I will now respond to the questions raised by both noble Lords. As the noble Lord, Lord Teverson, pointed out, the regulations require that relevant intermediaries, including landlords, claim the benefit and pass it on to end-users. Intermediaries must take all such reasonable steps necessary to ensure that they are provided with the energy bills discount scheme benefit to which they are entitled, so that they may pass it on to their end-users.

We have taken a consistent approach to determine ETII eligibility. Organisations that operate primarily within an eligible sector will be eligible for the support. This means that about 50% of UK revenue generated in the relevant period must be from activity in an eligible sector. I am sorry to tell the noble Lord that the Government currently have no plans to review the eligibility criteria for the energy and trade intensive element of the EBDS. The Treasury-led review of the energy bill relief scheme took account of many contributions from the private sector, trade associations, the voluntary sector and other types of organisations, and the list is what we ended up with following that.

Finally, I can confirm to the noble Lord, Lord Teverson, that discussions with the European Commission are ongoing, and we hope to reach a conclusion on them soon.

The noble Baroness, Lady Blake, also raised the role of intermediaries and pass-through. As she said, we will continue to monitor the effectiveness of the pass-through regulations as well as our communications strategy for communicating to end-users. Detailed guidance has been produced on GOV.UK to help ensure that consumers and intermediaries, and those who advise them, are aware of the specifics of the scheme.

With regard to the noble Baroness’s point on non-standard cases, we have engaged with a range of stakeholders, and the extended eligibility announced on 1 April means that non-domestic customers on private wire networks are now supported. This includes businesses receiving energy from biomass and waste, to give two examples. The Government remain committed to ensuring that consumers continue to receive help with the rising cost of living, which at the moment includes energy bills. These regulations are vital in ensuring that support is delivered to non-domestic customers and, crucially, to domestic heat network consumers. I therefore commend them to the Committee.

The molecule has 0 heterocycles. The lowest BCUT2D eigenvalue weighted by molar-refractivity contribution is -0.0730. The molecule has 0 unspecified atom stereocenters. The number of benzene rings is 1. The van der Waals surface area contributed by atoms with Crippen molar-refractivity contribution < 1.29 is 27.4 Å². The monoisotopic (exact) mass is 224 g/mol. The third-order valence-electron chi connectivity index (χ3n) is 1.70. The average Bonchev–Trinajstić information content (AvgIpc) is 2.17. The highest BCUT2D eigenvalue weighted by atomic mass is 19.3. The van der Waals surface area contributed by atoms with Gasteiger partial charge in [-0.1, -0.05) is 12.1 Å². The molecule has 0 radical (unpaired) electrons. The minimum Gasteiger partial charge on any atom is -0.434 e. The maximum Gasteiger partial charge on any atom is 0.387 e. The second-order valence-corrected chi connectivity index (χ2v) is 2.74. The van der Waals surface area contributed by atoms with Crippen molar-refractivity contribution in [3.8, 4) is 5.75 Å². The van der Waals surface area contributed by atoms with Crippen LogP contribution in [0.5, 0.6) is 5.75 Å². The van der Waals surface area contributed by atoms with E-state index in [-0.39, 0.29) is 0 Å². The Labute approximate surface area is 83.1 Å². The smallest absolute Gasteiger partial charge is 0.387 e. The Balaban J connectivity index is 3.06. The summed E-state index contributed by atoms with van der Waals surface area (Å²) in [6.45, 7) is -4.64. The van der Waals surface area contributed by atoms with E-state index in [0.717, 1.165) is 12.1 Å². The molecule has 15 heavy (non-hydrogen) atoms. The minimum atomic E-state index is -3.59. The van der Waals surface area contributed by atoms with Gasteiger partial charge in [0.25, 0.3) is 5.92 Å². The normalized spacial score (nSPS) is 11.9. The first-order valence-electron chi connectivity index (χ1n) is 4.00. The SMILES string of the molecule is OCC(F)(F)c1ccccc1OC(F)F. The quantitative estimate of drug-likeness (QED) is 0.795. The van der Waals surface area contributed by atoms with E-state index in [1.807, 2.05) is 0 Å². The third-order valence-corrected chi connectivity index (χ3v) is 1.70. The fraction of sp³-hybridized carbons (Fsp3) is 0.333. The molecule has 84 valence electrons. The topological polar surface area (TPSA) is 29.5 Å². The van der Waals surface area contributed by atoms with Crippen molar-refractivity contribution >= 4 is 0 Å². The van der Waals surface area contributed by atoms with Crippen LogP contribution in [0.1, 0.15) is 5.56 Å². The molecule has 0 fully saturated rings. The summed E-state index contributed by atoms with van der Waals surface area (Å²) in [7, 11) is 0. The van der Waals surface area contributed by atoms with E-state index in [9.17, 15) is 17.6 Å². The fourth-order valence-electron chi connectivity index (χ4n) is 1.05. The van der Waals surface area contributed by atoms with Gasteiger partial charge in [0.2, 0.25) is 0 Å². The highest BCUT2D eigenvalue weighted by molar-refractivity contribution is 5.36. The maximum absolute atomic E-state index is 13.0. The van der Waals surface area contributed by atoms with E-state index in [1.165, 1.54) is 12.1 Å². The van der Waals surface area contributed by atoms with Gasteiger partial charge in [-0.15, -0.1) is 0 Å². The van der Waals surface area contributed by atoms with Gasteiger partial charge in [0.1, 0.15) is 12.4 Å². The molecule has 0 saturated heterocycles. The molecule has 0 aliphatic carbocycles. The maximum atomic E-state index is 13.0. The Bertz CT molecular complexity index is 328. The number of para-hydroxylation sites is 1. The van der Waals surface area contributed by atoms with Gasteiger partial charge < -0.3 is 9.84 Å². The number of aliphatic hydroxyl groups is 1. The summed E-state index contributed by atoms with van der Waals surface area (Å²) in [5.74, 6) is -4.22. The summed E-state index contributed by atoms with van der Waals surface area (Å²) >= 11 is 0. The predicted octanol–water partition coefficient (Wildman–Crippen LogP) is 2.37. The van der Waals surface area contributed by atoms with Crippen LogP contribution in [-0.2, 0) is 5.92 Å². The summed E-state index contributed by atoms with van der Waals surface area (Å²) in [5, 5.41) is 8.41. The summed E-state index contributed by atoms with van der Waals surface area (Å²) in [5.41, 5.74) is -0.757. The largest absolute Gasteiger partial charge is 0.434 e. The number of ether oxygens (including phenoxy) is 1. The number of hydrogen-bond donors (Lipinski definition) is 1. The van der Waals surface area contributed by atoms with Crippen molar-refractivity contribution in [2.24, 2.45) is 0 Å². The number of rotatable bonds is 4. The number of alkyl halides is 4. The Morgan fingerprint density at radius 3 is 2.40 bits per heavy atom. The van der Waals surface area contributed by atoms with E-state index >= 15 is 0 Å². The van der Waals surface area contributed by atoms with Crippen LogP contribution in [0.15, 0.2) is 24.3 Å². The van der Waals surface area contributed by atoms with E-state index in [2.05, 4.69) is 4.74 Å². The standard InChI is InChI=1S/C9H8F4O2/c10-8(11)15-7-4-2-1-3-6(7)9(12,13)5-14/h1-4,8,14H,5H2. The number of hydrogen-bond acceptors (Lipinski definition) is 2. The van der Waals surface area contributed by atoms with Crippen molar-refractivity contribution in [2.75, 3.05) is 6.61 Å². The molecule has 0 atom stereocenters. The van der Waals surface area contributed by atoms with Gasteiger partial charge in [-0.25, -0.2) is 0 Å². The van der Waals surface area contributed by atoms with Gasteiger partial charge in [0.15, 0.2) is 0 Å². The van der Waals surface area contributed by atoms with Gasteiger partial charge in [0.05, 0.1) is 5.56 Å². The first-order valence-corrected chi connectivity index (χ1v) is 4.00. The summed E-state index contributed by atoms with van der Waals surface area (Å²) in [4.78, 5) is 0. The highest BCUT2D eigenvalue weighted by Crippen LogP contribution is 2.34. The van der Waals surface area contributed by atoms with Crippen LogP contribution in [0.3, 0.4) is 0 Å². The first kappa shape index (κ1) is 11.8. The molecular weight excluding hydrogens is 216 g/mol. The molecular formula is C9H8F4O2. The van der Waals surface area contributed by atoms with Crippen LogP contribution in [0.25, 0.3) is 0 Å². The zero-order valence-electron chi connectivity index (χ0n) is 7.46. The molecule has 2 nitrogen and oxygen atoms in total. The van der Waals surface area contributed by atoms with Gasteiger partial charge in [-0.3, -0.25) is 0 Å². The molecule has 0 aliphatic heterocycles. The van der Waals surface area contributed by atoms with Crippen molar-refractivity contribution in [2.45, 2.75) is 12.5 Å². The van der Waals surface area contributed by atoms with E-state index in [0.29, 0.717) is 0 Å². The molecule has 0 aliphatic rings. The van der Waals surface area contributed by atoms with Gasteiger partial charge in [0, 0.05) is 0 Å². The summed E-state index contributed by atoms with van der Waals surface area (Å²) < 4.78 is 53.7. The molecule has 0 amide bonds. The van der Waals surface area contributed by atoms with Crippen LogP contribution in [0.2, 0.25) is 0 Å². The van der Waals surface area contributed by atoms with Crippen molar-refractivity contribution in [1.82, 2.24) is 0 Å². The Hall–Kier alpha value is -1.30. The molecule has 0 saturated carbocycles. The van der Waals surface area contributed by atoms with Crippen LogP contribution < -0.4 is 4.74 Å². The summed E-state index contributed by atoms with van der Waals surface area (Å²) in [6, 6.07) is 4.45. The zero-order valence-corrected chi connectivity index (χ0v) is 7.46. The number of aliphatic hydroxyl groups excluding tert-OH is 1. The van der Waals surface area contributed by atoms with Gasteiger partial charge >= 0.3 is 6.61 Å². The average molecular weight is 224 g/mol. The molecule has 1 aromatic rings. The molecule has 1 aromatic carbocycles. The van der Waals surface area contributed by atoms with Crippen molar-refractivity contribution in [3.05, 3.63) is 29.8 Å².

On Northern Ireland, I am interested to understand whether the Commission is being difficult and finding objections or whether it is just a question of it taking the time that it takes.

The noble Lord will understand that I do not want to go any further at the moment. It is a sensitive area. We are engaging in discussions with the Commission and hope to reach a decision soon. I very much hope that it is not just being deliberately difficult but is seeking the necessary reassurances with regard to the state aid regulations.

Motion agreed.